func foo<T: Into>(_ T) where T.Other == Int16 {}

// we need not just some conformance of Int8 to Into,
// but specifically one which has `Other = Int16`
foo(8 as Int8)

Yeah I'm coming around to the idea that we may indeed want generic protocols eventually. Rust moves a lot faster than we do, so their generics system is a lot more capable than ours, and they provide some compelling examples of generic traits in practice.

I think that anybody dismissing that idea should ensure that their opinions are properly informed, by examining languages where this has actually been implemented, and using that as a basis for explaining why it is not right for Swift.

Definitively settling that discussion is a prerequisite to consider this proposal, IMO. We can't realistically consider it if there's even a chance we might add generic protocols in the future.

EDIT: Although to be clear: I don't think this thread is the right place for a detailed discussion about whether we'll ever want generic protocols. It's just something we need to decide before this syntax becomes viable.

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Don't they expose the protocol conformance? For example if a protocol requires a function foo that throws and a return type of String that requirement is surfaced to the opaque type. One way of approaching that would be: that the manner in which that function conforms to the sub type of the function requirement of the protocol is surfaced in the same manner.

Therefore the type of the function on the opaque type mimics the type of the function on the non opaque type. If the non opaque type throws for a conformance then the opaque type would throw, likewise if the non opaque type does not throw as a satisfaction to the protocol then the opaque type should not throw for its satisfaction.

Doing it that way splits the problem into two parts, one: being the reflection of the conformance sub typing of the functions as witnesses to the protocol, and two: the generic effects of said conformance.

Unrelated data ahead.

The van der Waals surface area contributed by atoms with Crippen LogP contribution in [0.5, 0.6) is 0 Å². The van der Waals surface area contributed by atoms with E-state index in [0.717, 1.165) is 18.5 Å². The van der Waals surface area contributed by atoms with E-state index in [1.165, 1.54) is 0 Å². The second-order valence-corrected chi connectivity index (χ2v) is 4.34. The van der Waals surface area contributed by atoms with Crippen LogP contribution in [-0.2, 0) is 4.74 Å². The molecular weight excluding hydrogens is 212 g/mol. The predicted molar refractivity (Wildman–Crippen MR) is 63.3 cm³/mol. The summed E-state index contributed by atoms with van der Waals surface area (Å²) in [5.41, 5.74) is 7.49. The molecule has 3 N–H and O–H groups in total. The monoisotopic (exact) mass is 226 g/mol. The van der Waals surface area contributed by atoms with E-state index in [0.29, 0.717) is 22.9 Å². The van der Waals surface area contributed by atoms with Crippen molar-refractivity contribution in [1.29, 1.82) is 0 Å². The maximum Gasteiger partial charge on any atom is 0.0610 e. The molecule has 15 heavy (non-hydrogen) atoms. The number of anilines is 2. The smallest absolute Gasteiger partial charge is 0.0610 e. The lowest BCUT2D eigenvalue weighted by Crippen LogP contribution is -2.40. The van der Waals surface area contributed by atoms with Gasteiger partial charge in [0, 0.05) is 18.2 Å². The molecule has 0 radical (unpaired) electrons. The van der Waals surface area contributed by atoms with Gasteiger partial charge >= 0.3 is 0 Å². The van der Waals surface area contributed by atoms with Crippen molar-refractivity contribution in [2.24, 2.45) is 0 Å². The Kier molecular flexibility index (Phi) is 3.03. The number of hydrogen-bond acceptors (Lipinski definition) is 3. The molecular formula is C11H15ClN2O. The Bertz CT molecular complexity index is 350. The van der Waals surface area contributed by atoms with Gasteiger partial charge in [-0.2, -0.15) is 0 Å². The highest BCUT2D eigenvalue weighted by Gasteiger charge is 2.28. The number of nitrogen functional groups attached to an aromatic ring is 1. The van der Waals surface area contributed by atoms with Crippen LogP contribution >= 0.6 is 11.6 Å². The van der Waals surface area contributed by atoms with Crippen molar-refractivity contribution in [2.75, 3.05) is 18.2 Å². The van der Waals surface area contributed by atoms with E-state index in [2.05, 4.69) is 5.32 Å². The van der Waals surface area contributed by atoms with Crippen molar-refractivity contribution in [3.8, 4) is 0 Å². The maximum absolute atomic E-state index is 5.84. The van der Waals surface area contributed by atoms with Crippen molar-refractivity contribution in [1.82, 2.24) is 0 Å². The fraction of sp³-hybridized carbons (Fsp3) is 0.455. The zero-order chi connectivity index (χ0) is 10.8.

The gotcha is that using a some return type cannot change its effects. If it ever threw it may not become non throwing without breaking at the very least API contract (perhaps ABI) or visa-versa.

But that gotcha exists no matter what. So unless we surface generic effects or some other solution in that space of determining the throwyness of a conformance I fear that this feature won't be able to be used meaningfully for any AsyncSequence work.

Could we punt and change the proposed declaration syntax to protocol AsyncSequence<associatedtype Element>? If a definite decision is made not to ever implement generic types, the associatedtype keyword could become optional.

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It's a good idea, but we'd still have 2/3 places where these very different concepts would share the same syntax: at the site where you declare a conformance, and the site where you use the protocol.

I don't think it's obvious that sharing that syntax would be okay, or make the system simpler overall.

I also wonder about things like associated protocols, which would be huge, and how this might work if the associated protocol were also generic. I know these things can seem a bit abstract or "too advanced", but they have real, practical uses - like saying I have a protocol TestSuite with an associated protocol TestSuite.Stubs (i.e. each suite has its own set of stubs), and maybe that protocol can be parameterised to declare the various different TestEnvironments it supports.

I don't know. It needs a lot of careful thought, and as I mentioned before, some ideas about where we want to ultimately go and where the limits are. I just don't think it's obvious that we should start mixing up the syntax like this before we have that big picture.

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What you're referring to "generic protocols" are really more like "multi-Self" protocols, where there are multiple types involved in a conformance without a functional dependency between them, in contrast to the relationship from the Self type to associated types in a protocol conformance today. Although Rust uses generics syntax for these, I don't think that's necessarily the best choice, because it implies that one type is more important to the relationship, and that is the exact opposite of what the feature means. Generic argument syntax on the other hand already implies a functional dependency for non-protocol types—given any instance of Array, for instance, you can recover its Element type from that instance, since there is no value that is both an Array<Int> and Array<String>. By analogy, any generic value using a particular conformance has only one possible binding for its associated types, so it seems appropriate for primary associated types on a protocol to be notated that way as well. We can adopt this syntax now, and still consider other ways to express multiple-parameter conformances. (One strawman might be to declare such a protocol as protocol Convertible(from: T, to: U), provide conformances by extension Convertible(from: Int32, to: Int64), and express constraints as <T, U> where Convertible(from: T, to: U).)